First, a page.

The shutdown, now the longest one in U.S. history, is the result of a debate between President Trump and Congress to fund the building of a border wall between the U.S. and Mexico. There’s currently no end in sight for the shutdown, which could last months or years, the president said.

Darth Vader and TIE fighters.

Don’t miss: How businesses across the country are helping federal workers during the shutdown

Some banks and lenders are offering financial aid to impacted employees, through initiatives such as zero-interest loans or reversing overdraft fees. But federal employees still have a heap of bills to pay, including mortgages or rent, credit cards, student loans, taxes and everyday essentials like groceries and utilities. The House passed a bill on Jan. 11 that ensures back pay for some furloughed workers.

Contractors like Mateos are not guaranteed back-pay from their employees. Unlike federal employees, however, they’re not restricted as to what they can do to earn money while on furlough. Many federal workers need permission from their managers if they want to take on a part-time job while out of work, but they can’t get that permission without access to their work emails or if their managers are also temporarily out of a job. So they’re caught in something of a Catch 22.

Federal agencies dictate what their employees can do to avoid potential conflicts of interest. “It is important to keep in mind that while on furlough, an individual remains an employee of the government,” the National Aeronautics and Space Administration said in a FAQs about furloughed employees. “Since ethics advice will not be available during a shutdown, employees need to be very cautious about accepting employment with any firm or entity that does business with NASA.”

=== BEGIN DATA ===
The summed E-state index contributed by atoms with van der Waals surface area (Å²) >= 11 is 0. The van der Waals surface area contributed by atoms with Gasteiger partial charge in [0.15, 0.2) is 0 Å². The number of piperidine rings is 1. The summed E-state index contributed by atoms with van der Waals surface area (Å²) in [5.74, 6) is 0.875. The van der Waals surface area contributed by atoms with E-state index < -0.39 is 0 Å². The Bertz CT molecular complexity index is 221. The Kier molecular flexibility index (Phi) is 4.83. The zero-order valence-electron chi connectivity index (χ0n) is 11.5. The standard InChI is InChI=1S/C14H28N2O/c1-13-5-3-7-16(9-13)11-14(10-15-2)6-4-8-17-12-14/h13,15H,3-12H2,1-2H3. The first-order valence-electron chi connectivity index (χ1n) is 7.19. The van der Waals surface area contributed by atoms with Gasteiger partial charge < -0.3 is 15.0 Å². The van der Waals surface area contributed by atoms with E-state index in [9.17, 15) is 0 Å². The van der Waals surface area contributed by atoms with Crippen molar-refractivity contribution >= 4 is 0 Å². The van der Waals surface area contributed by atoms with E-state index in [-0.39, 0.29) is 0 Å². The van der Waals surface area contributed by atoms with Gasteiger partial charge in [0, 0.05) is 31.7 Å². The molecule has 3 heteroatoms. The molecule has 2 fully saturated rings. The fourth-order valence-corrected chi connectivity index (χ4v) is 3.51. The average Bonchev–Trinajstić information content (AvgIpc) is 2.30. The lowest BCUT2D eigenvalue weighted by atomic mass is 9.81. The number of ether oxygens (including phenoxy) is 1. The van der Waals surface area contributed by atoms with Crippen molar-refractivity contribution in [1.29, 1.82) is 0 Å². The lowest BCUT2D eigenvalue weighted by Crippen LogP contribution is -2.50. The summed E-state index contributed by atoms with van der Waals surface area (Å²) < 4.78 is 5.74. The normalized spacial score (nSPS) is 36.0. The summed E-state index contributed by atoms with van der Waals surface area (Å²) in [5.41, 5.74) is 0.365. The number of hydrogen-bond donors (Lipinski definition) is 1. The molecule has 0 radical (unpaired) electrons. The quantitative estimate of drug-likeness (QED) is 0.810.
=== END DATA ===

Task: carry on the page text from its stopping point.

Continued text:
Also see: When ‘Star Wars’ came to California: Documents reveal history behind original film

The U.S. Office of Personnel Management states: “Before engaging in outside employment, employees should review these regulations and then consult their agency ethics official to learn if there are any agency-specific supplemental rules governing the employee.”

Displaced government workers are looking to alternative sources of income while out of work. Some furloughed workers are turning to eBay

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 to sell some belongings and yard sales to sell belongings.

Ted Rossman, an industry analyst at, suggests turning to eBay or even having a yard sale. “That’s probably the easiest, cheapest and fastest way to generate some cash,” he said. That, of course, assumes they have valuables to sell or even wish to sell.


Unable to raise or earn cash, other employees are taking desperate measures and turning to payday lenders, according to federal budget expert Stan Collender. Payday lenders disperse short-term loans to people who need cash fast, and do so at a premium: Interest rates can range from 300% to nearly 700%.

And then there are employees, like Mateos, who are just trying to stay optimistic, focusing less on the politics around the shutdown and more on what he can do to help himself, his family and others. “I’d rather spend my free time doing what I like,” he said. “It keeps me happy and motivated.”